Swapping War Stories: The Regional Stakeholders Forum

Regional stakeholder forum 2012

Delegates at last year's regional Stakeholders forum

Each year in November, the Powerhouse Museum, in partnership with the other Cultural Institutions and service agencies, hosts a forum to encourage a better understanding of the issues and opportunities for those working in the regional cultural sector.

This year the forum provided a fantastic opportunity for everyone to share ‘war stories’ of one sort or another. These stories were either about the challenges and highlights of putting together exhibitions and events in the regions, or literal war stories in preparation for the World War I centenary next year.  

The Forum was kicked off by the Hon. George Souris Minister for Tourism, Major Events, Hospitality and Racing, and Minister for the Arts. He spoke of the profound value that regional museums and galleries add to their communities.

 

Andrew Glassop from WPCC explained the importance of the four Ps in managing the public and local council's concerns during controversies: Predict, Prepare, Proactive and Professional.

Community engagement was the morning’s focus with Debbie Sommers describing the process of developing Frock Stars, Foot Steps, Fashion Show with the Port Macquarie Historical Society Museum. Glynis Jones and Joanne Delzoppo talked about the importance of representing Muslim culture through the prism of fashion with Faith, Fashion, Fusion which tours the regions next year.

Andrew Glassop’s ‘war stories’ spoke to a very different kind of community engagement with his presentation Running with Shears - managing regional controversy. He looked at various controversies that embroiled the Western Plains Cultural Centre (WPCC) and explained the importance of the four Ps in managing the public and local councils’ concerns: Predict, Prepare, Proactive and Professional.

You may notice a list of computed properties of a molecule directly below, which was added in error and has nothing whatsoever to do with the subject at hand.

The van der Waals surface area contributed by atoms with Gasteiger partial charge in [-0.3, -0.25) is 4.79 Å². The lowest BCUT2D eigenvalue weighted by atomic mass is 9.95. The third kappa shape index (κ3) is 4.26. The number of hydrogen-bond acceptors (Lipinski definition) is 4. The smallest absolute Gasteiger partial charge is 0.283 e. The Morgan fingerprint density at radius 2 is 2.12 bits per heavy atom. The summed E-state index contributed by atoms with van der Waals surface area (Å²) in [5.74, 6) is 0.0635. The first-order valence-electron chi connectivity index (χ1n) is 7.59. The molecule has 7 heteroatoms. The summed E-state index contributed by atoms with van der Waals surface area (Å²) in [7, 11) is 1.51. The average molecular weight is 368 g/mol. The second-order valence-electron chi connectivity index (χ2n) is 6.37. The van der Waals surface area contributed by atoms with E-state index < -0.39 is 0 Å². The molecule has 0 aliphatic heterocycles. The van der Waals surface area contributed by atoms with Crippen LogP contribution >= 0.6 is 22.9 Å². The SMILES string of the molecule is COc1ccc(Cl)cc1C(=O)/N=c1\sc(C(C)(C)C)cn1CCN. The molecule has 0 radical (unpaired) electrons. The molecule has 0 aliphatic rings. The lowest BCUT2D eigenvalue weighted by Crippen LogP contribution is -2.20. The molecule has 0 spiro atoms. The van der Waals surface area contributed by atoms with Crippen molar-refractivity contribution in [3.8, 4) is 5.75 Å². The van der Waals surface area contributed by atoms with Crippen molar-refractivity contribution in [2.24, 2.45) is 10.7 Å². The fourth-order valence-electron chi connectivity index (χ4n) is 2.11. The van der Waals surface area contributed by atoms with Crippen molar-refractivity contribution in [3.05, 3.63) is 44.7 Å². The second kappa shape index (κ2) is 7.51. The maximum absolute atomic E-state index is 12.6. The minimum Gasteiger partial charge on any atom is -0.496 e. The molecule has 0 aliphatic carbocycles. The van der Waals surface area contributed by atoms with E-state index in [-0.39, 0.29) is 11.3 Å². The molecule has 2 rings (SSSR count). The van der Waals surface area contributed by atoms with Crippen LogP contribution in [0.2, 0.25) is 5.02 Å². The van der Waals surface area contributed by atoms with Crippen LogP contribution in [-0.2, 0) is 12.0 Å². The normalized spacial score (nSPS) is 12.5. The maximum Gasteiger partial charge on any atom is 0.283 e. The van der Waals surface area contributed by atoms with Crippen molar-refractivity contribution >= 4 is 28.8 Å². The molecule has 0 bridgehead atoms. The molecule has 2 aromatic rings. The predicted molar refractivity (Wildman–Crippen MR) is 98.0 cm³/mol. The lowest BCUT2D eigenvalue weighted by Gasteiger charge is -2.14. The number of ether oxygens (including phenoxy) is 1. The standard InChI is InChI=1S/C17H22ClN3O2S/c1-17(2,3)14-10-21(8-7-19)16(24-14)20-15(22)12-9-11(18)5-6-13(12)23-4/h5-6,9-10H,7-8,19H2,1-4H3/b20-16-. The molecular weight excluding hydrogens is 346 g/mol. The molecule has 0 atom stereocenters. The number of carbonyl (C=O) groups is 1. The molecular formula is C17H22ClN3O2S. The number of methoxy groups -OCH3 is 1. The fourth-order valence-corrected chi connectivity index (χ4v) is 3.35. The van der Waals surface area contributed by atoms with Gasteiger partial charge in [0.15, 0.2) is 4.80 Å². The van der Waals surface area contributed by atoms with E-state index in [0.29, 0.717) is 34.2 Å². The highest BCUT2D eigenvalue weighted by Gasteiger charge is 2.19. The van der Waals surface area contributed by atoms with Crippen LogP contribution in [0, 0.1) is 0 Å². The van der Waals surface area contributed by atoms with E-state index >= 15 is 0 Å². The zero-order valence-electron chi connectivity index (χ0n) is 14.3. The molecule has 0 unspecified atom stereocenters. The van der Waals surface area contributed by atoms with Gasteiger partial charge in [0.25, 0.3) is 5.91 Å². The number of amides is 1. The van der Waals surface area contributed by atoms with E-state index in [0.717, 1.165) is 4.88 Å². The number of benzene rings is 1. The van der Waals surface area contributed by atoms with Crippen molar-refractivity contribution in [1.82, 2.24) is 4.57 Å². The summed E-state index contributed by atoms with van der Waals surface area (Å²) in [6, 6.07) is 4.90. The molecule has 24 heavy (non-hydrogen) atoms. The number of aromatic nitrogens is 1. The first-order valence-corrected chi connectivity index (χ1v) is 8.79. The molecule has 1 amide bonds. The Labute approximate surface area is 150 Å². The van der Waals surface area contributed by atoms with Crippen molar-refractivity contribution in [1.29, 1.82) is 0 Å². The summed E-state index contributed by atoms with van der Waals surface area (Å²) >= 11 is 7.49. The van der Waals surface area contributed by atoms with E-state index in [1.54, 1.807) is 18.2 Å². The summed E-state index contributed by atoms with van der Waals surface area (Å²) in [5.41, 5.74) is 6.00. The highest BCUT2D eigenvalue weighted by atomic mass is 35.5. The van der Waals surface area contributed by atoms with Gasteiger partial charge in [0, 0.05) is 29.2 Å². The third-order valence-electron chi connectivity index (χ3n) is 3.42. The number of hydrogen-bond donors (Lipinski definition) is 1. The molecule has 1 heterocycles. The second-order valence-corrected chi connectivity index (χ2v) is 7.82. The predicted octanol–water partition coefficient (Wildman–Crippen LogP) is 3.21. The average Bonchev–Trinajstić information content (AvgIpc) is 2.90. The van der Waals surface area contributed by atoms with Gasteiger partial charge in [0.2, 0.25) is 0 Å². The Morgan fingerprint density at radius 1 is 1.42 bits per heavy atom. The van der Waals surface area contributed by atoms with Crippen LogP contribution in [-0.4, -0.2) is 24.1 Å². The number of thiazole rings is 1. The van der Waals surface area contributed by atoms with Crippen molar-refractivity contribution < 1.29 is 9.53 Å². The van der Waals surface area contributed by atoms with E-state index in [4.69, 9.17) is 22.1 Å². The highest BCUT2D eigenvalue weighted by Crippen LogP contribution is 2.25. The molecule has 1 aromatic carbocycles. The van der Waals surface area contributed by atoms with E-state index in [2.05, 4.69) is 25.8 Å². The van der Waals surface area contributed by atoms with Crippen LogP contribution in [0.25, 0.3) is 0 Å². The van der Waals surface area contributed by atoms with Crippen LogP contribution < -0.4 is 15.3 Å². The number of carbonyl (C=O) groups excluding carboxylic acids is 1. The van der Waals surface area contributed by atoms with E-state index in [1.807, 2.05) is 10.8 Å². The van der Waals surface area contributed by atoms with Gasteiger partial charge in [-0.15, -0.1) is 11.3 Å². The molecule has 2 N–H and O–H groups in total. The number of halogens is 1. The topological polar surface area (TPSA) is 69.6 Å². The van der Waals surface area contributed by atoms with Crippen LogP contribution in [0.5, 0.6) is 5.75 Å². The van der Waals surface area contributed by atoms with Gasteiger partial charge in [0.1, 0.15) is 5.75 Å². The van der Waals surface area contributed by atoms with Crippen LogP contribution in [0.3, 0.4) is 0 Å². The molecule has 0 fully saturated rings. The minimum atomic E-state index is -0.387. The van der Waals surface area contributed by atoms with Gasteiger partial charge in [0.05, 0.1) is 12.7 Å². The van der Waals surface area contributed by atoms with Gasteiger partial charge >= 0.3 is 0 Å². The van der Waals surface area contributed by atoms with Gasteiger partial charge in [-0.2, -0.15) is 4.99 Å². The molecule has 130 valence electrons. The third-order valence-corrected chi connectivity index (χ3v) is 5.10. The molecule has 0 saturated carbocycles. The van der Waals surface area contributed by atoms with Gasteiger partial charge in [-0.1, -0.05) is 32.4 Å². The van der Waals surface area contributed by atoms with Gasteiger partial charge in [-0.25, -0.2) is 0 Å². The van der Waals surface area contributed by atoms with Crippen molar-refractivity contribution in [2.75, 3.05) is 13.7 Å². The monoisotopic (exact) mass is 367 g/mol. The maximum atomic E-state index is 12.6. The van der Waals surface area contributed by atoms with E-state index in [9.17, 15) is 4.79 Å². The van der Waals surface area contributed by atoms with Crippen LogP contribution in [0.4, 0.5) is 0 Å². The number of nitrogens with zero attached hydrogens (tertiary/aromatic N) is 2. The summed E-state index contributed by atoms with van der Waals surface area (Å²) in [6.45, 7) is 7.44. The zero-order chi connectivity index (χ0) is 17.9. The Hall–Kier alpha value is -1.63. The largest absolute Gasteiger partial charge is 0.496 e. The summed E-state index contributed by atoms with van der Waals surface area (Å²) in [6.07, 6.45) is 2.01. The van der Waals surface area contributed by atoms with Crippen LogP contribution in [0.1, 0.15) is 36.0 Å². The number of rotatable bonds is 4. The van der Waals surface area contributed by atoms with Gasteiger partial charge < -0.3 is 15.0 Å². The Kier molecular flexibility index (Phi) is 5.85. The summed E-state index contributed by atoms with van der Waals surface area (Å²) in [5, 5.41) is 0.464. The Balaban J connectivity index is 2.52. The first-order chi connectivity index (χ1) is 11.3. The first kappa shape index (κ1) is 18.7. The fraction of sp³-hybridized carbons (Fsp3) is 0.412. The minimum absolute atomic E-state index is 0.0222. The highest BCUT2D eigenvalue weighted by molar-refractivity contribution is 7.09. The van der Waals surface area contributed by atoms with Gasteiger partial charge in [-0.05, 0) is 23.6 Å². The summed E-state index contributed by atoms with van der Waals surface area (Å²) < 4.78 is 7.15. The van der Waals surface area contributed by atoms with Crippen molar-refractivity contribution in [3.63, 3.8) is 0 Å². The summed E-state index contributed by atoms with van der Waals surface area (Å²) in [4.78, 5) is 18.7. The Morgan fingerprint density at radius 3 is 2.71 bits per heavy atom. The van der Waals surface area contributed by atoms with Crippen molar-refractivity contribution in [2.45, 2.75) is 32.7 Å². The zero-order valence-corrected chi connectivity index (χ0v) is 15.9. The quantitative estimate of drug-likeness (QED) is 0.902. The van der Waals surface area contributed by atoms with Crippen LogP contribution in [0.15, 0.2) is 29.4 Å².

Andrew stated WPCC never courted controversy but was unapologetic about pushing boundaries in the regions. Properly managed, confronting exhibitions can be welcomed by regional audiences, narrowing the perceived gap between urban and country social conversations.

In the afternoon, we were introduced to the exciting range of WWI online and on site programs planned for 2014. The State Library of NSW’s WWI Centenary web presence was launched on Monday and Inside History’s WWI Database Project is scheduled to launch later in the month. If the four presentations are anything to go by 2014-2018 will be significant years of remembrance. 

In this article

Port Macquarie Museum

Mid-North Coast

Museums & Galleries of NSW helps museums, galleries and Aboriginal cultural centres of NSW create exciting and inspiring experiences for visitors and strong, thriving local communities. We develop their skills, connect them with others in the industry, provide funding, point visitors their way, and give them access to ground-breaking exhibitions.

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